Happy Spring everyone! We’re pleased to announce the addition of two new beehives on the farm! The bees arrived and were installed this Easter [Beester], and have since settled in nicely on the farm. It’s such a pleasure to see our coworkers busily collecting pollen and nectar in the chickweed and pear tree blossoms!
Our bees have a few important features [beetures?] that make them very special, at least to us! First of all, we have northern queens. This means our queens are bred from bees that have successfully maintained a healthy hive through a cold New-England winter. They also come from stock known for having good bee-instincts, like hygiene and propolizing. Our bees are also raised on foundationless frames, meaning they build their own comb, rather than drawing wax on a foundation we give them.
We’re experimenting with naturally drawn comb in hopes that it will lead to a more robust colony. Some people believe that small-cell bees are more resistant to Varroa mites, although this has not been proven empirically. The thought is that bees raised on larger cells [as are found in standard foundation] take an extra day to emerge from their brood cells, where the mites reproduce [both of these statements are definitely true]. This gives the mites an extra day to lay their eggs, thereby increasing the varroa population. So reverting to natural cells may give the mites less time to reproduce, helping the bees control the varroa population. This has only been seen anecdotally, but I personally think that when you’re dealing with such a complex system as a bee colony, it’s better to futz with it as little as possible. So natural it is! Going foundationless also means we’re not exposing the bees to pesticide and chemical build up, found in wax foundations. For more about converting a standard hive to foundationless, check out The Honey Bee Suite, which has lots of good pictures and information.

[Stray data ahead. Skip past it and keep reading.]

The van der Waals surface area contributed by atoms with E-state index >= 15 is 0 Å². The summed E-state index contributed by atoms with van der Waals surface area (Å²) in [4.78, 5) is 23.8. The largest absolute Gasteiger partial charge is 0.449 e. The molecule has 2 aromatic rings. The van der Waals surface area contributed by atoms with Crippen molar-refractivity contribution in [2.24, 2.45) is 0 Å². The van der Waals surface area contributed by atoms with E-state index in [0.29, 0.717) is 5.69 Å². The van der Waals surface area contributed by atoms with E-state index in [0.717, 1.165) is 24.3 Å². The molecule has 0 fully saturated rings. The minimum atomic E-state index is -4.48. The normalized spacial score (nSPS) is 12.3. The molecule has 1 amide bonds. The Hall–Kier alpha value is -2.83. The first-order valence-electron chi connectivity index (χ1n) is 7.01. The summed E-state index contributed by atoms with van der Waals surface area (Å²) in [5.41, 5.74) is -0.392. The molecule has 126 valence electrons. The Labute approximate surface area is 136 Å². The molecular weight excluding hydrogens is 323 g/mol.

Going foundationless can be a little tricky, though! The first time I opened up the hives , I discovered one of them much preferred the roof to the frames I had so thoughtfully provided, and had begun to build their comb off of it! I had to perform some minor hive-surgery, cutting the comb off of the roof and tying it into a frame. They were not super happy about it! But they’ve since forgiven me, and returned to their springtime work, building comb and collecting pollen and nectar. Soon enough I will check in on them again, to see if they need some more space to expand into.